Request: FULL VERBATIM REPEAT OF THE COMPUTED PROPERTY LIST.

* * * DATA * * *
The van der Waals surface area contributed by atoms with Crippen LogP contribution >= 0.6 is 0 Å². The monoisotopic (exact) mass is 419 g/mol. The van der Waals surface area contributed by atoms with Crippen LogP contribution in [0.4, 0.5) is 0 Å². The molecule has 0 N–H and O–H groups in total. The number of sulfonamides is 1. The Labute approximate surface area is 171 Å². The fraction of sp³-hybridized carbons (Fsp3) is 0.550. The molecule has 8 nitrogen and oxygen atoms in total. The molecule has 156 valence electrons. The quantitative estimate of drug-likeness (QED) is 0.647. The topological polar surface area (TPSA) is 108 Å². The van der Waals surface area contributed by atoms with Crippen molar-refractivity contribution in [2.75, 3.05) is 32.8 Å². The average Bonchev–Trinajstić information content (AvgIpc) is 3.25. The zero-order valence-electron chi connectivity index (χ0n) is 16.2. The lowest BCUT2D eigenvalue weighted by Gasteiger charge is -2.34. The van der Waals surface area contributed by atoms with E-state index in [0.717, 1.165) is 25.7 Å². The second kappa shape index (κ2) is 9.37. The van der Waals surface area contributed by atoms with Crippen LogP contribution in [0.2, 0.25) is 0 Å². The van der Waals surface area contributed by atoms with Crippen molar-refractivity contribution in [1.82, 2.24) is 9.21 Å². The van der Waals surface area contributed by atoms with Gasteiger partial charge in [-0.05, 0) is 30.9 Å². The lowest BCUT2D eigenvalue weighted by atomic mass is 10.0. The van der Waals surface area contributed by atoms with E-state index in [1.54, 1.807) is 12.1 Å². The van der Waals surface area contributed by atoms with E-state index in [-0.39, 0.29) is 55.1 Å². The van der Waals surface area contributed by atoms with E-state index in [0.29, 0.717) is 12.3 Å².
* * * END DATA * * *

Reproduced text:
The van der Waals surface area contributed by atoms with Crippen LogP contribution >= 0.6 is 0 Å². The monoisotopic (exact) mass is 419 g/mol. The van der Waals surface area contributed by atoms with Crippen LogP contribution in [0.4, 0.5) is 0 Å². The molecule has 0 N–H and O–H groups in total. The number of sulfonamides is 1. The Labute approximate surface area is 171 Å². The fraction of sp³-hybridized carbons (Fsp3) is 0.550. The molecule has 8 nitrogen and oxygen atoms in total. The molecule has 156 valence electrons. The quantitative estimate of drug-likeness (QED) is 0.647. The topological polar surface area (TPSA) is 108 Å². The van der Waals surface area contributed by atoms with Crippen molar-refractivity contribution in [2.75, 3.05) is 32.8 Å². The average Bonchev–Trinajstić information content (AvgIpc) is 3.25. The zero-order valence-electron chi connectivity index (χ0n) is 16.2. The lowest BCUT2D eigenvalue weighted by Gasteiger charge is -2.34. The van der Waals surface area contributed by atoms with E-state index in [0.717, 1.165) is 25.7 Å². The second kappa shape index (κ2) is 9.37. The van der Waals surface area contributed by atoms with Crippen LogP contribution in [0.2, 0.25) is 0 Å². The van der Waals surface area contributed by atoms with Crippen molar-refractivity contribution in [1.82, 2.24) is 9.21 Å². The van der Waals surface area contributed by atoms with Gasteiger partial charge in [-0.05, 0) is 30.9 Å². The lowest BCUT2D eigenvalue weighted by atomic mass is 10.0. The van der Waals surface area contributed by atoms with E-state index in [1.54, 1.807) is 12.1 Å². The van der Waals surface area contributed by atoms with E-state index in [-0.39, 0.29) is 55.1 Å². The van der Waals surface area contributed by atoms with E-state index in [0.29, 0.717) is 12.3 Å².